Mr. Ramsey: That’s another good question. So, like Jahmi’us said, he won the UA Championship. We weren’t thinking about [going] prep but [we] were just talking about that for the Senior year. After he won, the calls started coming in right then, so that flipped our mindset into a different lane. He had to grow up quick and make some decisions.  I told him, “They are calling now, and I think [that] you should do it. I want you to know what you are facing’.  He ended up making the right decision, and if he hadn’t, I would have helped him. I was proud of him.  He was like any other kid, he didn’t want to go.  But I knew where we were trying to go in this game.  What we wanted to do.  It’s calling now.  Let’s move on it now.  He made the right decisions, but you need someone in your corner to make the right steps, the right decisions.

SwinCity:  With that transition going to Prep IMG. How was IMG?

Jahmi’us Ramsey:  IMG was great.  It was the best high school [that] I’ve been [to] in my four years.  I got a relationship there I’ll have forever.  IMG is a great place.

SwinCity:  What was the difference between prep [school] and public [school]?

Jahmi’us Ramsey:  Prep school was more college. Like, it gets you ready [for college]. Public school helps you stay in the mind frame that “you’re a kid”. Prep [school] gets you in the mindset [that] you’re about to become an adult.

SwinCity:  With that mindset from IMG, going back into the public-school realm, how was the transition?

Jahmi’us Ramsey: For me, it was smooth. It just helps you [to] become more mature about different situations than regular public high school. You already have the experience of basically [the] college prep lifestyle. It’s easy for me to come back and go through certain situations because I’ve been through more already.

SwinCity:  Right. Right. What was your mentality? You were away from home, your family and your friends. Was it an uncomfortable situation when you got there in the beginning?

Jahmi’us Ramsey:  Sure.  I didn’t know nobody.  I didn’t have a big name. None of that moved in and my roommate was somebody I’d had beef with on the court with UA. He’s a friend for life now.  It was crazy.  Then, we had another player come in that I’d had beef with on the court with from UA and it was wild. Now, we’re all friends for life now.

SwinCity:  So basically, you’re telling me [that] you all earned each other’s respect. Even though you were beefing on the courts, you came to respect one another. You were going at each other’s heads, but, once you got there, you said, “I don’t like him”. But then, you came to say, “Hey, I like him” and “I can respect him” because he goes 100% just like you go 100% on the courts.

Jahmi’us Ramsey: Yep. Yep.

Mr. Ramsey: I called them one night and they were playing a game. He and his friend, Josh Green, were playing a game and they started talking. They became great friends.  That’s what I told them- “Basketball will take you around the world and you’ll have friends you never thought you’d have”.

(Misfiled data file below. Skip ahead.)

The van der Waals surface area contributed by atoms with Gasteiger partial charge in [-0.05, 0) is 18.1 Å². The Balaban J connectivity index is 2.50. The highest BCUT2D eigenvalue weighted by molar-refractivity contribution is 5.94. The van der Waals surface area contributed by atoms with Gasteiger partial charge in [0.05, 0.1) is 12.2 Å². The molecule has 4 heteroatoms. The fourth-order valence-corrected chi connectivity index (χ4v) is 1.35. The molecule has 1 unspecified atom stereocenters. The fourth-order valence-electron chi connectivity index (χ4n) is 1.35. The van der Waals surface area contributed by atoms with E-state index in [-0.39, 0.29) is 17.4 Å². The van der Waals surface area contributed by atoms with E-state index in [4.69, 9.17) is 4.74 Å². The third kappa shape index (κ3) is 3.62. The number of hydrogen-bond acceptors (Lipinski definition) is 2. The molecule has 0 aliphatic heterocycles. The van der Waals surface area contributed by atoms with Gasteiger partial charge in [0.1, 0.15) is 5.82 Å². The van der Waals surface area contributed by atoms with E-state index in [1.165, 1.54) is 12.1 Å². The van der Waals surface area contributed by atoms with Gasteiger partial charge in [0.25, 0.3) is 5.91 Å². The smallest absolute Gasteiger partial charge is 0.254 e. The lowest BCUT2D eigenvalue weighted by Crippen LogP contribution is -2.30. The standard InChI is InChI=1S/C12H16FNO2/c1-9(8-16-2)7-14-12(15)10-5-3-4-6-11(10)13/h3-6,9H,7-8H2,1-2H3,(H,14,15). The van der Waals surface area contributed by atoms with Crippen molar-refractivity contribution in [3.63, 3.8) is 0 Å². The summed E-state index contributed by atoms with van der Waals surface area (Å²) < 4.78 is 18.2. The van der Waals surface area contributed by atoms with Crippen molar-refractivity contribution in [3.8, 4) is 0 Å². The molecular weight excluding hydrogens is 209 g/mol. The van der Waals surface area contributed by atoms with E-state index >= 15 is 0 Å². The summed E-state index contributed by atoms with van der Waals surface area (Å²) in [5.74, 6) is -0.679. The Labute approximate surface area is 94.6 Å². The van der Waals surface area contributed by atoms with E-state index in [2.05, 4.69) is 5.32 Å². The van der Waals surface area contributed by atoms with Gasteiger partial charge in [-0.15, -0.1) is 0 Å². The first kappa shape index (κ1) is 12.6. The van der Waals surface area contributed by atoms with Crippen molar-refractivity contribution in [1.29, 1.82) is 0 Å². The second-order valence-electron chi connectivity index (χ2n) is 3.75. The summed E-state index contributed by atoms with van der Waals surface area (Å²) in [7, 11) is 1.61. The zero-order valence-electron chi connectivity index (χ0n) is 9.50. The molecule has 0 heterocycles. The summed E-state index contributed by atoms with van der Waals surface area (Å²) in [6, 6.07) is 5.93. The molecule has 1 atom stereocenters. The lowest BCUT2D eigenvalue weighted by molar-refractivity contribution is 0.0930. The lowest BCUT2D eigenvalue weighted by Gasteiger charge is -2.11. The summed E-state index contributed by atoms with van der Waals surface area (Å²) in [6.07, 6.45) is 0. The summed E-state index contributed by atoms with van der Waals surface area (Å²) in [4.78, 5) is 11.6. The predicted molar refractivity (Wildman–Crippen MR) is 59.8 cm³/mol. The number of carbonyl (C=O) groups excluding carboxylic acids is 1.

SwinCity:  That’s good stuff, man.  Fast Forward: Duncanville High School and the State Championship.

Jahmi’us Ramsey: Yep

SwinCity: What was the drive during the season?

Jahmi’us Ramsey: Come back and win it all because I was leaving a special situation.    That was the main goal.  Knowing that many more accolades would come along with it. And that’s exactly what happened

SwinCity:  You have a 16-year-old kid and he’s on JV.  He comes to you and says “I want to be where you are.  Can I work out with you?”  What would you tell him?

Jahmi’us Ramsey: “Sure!  It’s a lot of hard work and dedication.  If you make the commitment to get in when I get in, sure, come on!”

SwinCity: Mr. Ramsey, let’s talk about kids being stars at an early age. How do you help Jahmi’us remain focused?

Mr. Ramsey: These days, the time has fast-forwarded that are kids now are phenoms in high school, so to speak. They can get lost in that because it’s so much fame. Like people walk up to these kids. Even with my son [who] is one of the kids [who] is one of [the]phenoms, so to speak. They can get throwed off if the guidance or mindset is not right because [of] all [of] the pictures and autographs and all that can go to someone’s head. But, understanding [that] this is not the end result, it won’t go to a kid’s head. I know that can easily happen because it puts you in the limelight. You are actually experiencing what an NBA player [is] experiencing, but, without a check. As far as, you are walking somewhere, being in the mix it’s, gratifying. But it can actually mess your head up if you’re not focused on not achieving the main goal.

SwinCity:  So, with all [of] this attention you were getting, what did your dad tell you, with all of this coming at you?

Jahmi’us Ramsey: “Stay focused. That’s all I have for you.”

Mr. Ramsey: I have heard this football player his kids. Anytime they do something, he would allow them to enjoy none [of] it. He told them, “You all haven’t made it yet.” I’m not a fan of that, but I am conscious of what can go on. You just handle your business, stay humble and let people know [that] you appreciate them because you will be there one day. You want to do it because it reminds you that you came along way and that you deserve this.

SwinCity: it’s part of the job description.

Mr. Ramsey: Yes!!! It comes with it, even if I feel that he’s gotten off track a little, I’ll pull him to the side and remind him, “This is what you signed up for”.

SwinCity: Yeah.

SwinCity:  Cool.  Cool!   What’s the next stop? 

Jahmi’us Ramsey: After the All-Star Fest, it’s Texas Tech.

SwinCity: Texas Tech University!  Are you excited about that?

Jahmi’us Ramsey: Yes sir!!

SwinCity: Have you put yourself in that mindset already?

Jahmi’us Ramsey: Yes.  Four hours in the gym today and thinking about making the Final Four.

SwinCity:  We appreciate you.  Appreciate your time.  Thank you!

Jahmi’us Ramsey: Yes sir.